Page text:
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01.12.2018 | Research | Ausgabe 1/2018 Open Access

Radiation Oncology 1/2018

Radiation oncology resident training in patient safety and quality improvement: a national survey of residency program directors

Radiation Oncology > Ausgabe 1/2018
Matthew B. Spraker, Matthew J. Nyflot, Kristi R. G. Hendrickson, Stephanie Terezakis, Shannon E. Fogh, Gabrielle M. Kane, Eric C. Ford, Jing Zeng
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Electronic supplementary material

The online version of this article (https://​doi.​org/​10.​1186/​s13014-018-1128-5) contains supplementary material, which is available to authorized users.



Physicians and physicists are expected to contribute to patient safety and quality improvement (QI) in Radiation Oncology (RO), but prior studies suggest that training for this may be inadequate. RO and medical physics (MP) program directors (PDs) were surveyed to better understand the current patient safety/QI training in their residency programs.


PDs were surveyed via email in January 2017. Survey questions inquired about current training, curriculum elements, and barriers to development and/or improvement of safety and QI training.


Eighty-nine RO PDs and 84 MP PDs were surveyed, and 21 RO PDs (28%) and 31 MP PDs (37%) responded. Both RO and MP PDs had favorable opinions of current safety and QI training, and used a range of resources for program development, especially safety and QI publications. Various curriculum elements were reported. Curriculum elements used by RO and MP PDs were similar, except RO were more likely than MP PDs to implement morbidity and mortality (M&M) conference (72% vs. 45%, p < 0.05). RO and MP PDs similarly cited various barriers, but RO PDs were more likely to cite lack of experience than MP PDs (40% vs. 16%, p < 0.05). PDs responded similarly independent of whether they reported using a departmental incident learning system (ILS) or not.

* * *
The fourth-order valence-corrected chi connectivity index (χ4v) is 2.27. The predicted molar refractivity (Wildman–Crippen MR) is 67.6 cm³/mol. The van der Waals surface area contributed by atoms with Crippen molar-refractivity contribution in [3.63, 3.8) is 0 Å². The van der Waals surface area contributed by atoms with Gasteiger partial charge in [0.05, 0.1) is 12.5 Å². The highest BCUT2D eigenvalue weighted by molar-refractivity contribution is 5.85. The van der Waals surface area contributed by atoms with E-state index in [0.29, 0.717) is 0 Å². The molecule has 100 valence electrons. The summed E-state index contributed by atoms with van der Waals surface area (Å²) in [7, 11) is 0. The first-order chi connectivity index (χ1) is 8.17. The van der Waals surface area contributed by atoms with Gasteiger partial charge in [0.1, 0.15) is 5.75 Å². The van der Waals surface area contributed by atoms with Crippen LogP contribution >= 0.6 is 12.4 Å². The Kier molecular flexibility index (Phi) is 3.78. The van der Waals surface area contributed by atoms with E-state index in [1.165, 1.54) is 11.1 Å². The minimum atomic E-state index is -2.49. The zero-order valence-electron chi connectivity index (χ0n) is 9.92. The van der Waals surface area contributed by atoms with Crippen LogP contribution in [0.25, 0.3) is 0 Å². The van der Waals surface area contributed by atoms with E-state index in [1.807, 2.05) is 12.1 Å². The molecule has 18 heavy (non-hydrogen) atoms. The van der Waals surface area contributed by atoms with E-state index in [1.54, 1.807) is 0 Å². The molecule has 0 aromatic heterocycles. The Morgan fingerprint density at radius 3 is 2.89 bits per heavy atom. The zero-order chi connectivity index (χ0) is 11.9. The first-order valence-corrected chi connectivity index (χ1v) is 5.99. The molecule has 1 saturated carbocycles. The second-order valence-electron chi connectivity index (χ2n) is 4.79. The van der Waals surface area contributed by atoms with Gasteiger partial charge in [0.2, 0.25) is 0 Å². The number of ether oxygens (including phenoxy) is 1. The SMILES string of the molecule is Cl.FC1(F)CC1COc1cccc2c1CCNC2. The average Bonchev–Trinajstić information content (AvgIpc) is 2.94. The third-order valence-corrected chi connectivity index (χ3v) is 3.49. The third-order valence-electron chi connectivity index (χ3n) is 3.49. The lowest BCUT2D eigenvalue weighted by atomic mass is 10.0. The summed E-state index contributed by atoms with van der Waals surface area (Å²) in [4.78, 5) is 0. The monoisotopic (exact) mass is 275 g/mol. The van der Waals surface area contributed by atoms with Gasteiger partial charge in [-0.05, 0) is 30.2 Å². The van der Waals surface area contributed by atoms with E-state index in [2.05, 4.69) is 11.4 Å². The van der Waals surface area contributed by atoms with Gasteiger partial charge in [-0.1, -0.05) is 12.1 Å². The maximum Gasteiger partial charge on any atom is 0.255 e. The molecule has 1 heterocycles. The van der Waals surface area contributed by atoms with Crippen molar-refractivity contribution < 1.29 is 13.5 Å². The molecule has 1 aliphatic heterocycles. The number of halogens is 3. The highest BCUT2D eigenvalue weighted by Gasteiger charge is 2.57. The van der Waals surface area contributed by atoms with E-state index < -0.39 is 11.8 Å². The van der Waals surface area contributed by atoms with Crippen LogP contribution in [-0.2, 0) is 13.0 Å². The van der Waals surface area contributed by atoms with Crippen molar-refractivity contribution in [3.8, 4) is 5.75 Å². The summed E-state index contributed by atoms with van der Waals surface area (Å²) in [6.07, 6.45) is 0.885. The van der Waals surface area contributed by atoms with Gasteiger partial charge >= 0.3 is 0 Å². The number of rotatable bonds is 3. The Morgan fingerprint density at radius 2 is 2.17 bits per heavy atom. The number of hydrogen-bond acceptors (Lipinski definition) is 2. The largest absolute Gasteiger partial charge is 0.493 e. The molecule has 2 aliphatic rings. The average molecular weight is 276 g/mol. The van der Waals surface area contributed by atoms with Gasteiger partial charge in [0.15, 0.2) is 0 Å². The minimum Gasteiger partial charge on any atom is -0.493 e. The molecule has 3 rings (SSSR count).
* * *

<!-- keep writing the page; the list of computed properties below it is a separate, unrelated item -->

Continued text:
PDs view patient safety/QI as an important part of resident education. Most PDs agreed that residents are adequately exposed to patient safety/QI and prepared to meet the patient safety/QI expectations of clinical practice. This conflicts with other independent studies that indicate a majority of residents feel their patient safety/QI training is inadequate and lacks formal exposure to QI tools.
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